ANNOUNCER: This year, approximately 200,000 women will face the shocking moment when they sit in their doctor's office and learn they have breast cancer. Luckily for many, the cancer is caught at an early stage.
GENEROSA GRANA, MD: Early-stage cancer is a disease that by definition is localized to the breast, plus/minus the axillary lymph nodes. And the stage of that cancer will depend on the size of the tumor and the presence or absence of lymph node involvement. So that an early stage breast cancer can be a stage 0 cancer, noninvasive disease, or it could be a stage 1 cancer that's less than 2 cm, or it could be a stage 2 cancer that has lymph node involvement.
ANNOUNCER: Once diagnosed, it is important to speak with your doctor to learn as much as you can about your disease.
GENEROSA GRANA, MD: The goal should be to have an understanding of the stage of disease, the type of cancer present. For example, you want to know if the cancer is invasive or in situ, noninvasive. You want to know if the cancer is a high-grade lesion, meaning rapidly growing or a low-grade lesion.
And also the other studies that need to be done and the other physicians that need to be involved in her care.
ANNOUNCER: Discovering all you can about your cancer, even if it's at an early stage, often requires more testing since there is a small chance the cancer has spread.
GENEROSA GRANA, MD: At the very minimum, most women will have a thorough physical exam by a clinician asking her a variety of symptoms related to breast cancer. A chest X-ray and routine liver function studies are often obtained. In addition to that, once a cancer is stage 2, oftentimes a bone scan is obtained.
ANNOUNCER: Once information is gathered, treatment can begin. In early-stage breast cancer this always involves surgery. But there are different surgical options to consider.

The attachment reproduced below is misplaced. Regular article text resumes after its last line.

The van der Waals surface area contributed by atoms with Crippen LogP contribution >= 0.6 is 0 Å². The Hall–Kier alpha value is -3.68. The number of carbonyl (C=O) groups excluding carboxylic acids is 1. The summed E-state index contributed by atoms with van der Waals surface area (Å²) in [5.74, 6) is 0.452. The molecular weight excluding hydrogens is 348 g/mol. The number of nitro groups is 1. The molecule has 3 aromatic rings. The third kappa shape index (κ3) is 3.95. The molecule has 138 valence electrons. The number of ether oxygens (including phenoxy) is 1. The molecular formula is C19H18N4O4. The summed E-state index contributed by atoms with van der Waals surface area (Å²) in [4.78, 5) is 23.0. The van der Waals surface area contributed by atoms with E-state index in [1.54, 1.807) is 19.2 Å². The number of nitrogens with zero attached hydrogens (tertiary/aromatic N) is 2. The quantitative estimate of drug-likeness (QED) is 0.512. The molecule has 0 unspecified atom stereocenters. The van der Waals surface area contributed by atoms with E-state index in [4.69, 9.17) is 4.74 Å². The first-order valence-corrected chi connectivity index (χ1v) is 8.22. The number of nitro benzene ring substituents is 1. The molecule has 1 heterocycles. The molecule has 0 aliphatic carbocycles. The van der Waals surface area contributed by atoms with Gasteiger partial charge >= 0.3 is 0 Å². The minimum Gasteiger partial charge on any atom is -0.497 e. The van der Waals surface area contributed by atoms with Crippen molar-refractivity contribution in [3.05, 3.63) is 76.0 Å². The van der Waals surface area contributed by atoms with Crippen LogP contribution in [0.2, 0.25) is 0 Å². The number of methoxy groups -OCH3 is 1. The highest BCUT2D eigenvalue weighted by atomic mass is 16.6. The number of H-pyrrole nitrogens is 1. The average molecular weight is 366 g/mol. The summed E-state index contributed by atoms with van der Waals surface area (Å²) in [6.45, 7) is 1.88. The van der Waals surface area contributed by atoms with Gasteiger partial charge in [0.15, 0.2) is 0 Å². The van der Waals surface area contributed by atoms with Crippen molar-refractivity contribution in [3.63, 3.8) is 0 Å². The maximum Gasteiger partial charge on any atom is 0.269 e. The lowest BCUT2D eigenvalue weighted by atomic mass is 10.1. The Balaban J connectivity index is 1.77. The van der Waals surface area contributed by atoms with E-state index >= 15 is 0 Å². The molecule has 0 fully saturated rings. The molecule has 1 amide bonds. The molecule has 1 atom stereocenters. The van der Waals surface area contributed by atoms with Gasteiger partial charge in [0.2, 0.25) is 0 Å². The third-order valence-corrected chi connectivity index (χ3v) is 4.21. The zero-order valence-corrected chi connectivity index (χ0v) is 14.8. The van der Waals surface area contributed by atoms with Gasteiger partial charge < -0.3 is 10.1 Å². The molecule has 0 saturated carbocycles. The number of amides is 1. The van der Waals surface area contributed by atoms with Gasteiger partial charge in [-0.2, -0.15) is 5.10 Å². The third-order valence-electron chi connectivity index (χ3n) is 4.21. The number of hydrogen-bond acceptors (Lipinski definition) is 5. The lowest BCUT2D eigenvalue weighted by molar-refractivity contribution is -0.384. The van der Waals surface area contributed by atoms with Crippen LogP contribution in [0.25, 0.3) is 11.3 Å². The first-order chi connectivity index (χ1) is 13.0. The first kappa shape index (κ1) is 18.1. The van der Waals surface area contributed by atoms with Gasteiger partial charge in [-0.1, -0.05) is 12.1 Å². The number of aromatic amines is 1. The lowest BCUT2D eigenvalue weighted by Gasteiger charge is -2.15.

STEVEN JONES, MD: One is where there is an attempt to save the breast, so breast conservation. It usually involves a lumpectomy removing the cancer and getting clear margin of normal tissue around it. The other option, other than saving the breast, would be to do a mastectomy which generally also takes the lymph nodes. And that's either done with or without reconstruction.
GENEROSA GRANA, MD: Also very important is the woman's choice, the woman's wishes with regards to surgery. Some women are perfectly good candidates for breast conservation from a medical standpoint, but they really would rather have a mastectomy. They feel more comfortable having the breast removed.
ANNOUNCER: Depending on the type and stage of breast cancer, there may be other treatments needed. These treatments are aimed at killing any left over cancer cells in the body.
STEVEN JONES, MD: That could be radiation therapy, which is probably six or seven weeks of using radiation, which is very targeted treatment to kill residual cancer cells. There is a possibility of adjuvant chemotherapy, which is drug treatment to try to improve her overall prognosis. And there is a possibility of adjuvant hormone therapy.
ANNOUNCER: In hormonal treatment in early stage disease, again there are options to consider.
STEVEN JONES, MD: The gold standard up to this time has been a drug called tamoxifen. Tamoxifen is an antiestrogen that works stop the cancer cells from multiplying or dividing. And that's proven to be extraordinarily effective treatment. There is now another option and that's one of the drugs called an anti-aromatase agent. The one drug that is approved for this is a drug called anastrazole or Arimidex.
ANNOUNCER: Speaking with your doctor is crucial to understanding the disease and its treatment. But initially a woman may need help digesting what's being said.
GENEROSA GRANA, MD: In the first visits with her physicians, the woman should prepare herself by gathering people to go with her for these visits. These are difficult visits that shouldn't be done alone, if there is a support system that can be tapped into.
The other thing that a woman should do is prepare by reviewing materials regarding breast cancer prior to her visit.
ANNOUNCER: Having an open dialogue with your doctor, knowing your options and keeping well-informed will prove to be a valuable tool for any patient fighting breast cancer.
STEVEN JONES, MD: I think getting the right information again is crucial so there are no big surprises. I like to spell out exactly what is going to be happening so somewhere, a few months into this, there is not suddenly a big surprise like "Oh, I forgot to tell you, you need seven weeks of radiation therapy." I mean that's a disastrous type of surprise.
GENEROSA GRANA, MD: Helping a woman gather the information that she needs at the very beginning will prepare her very well for what is to come. The more prepared the woman is the better she will be able to deal with the difficult decisions that are ahead of her, and the better she will be able to handle the side effects of the treatments that are in store for her.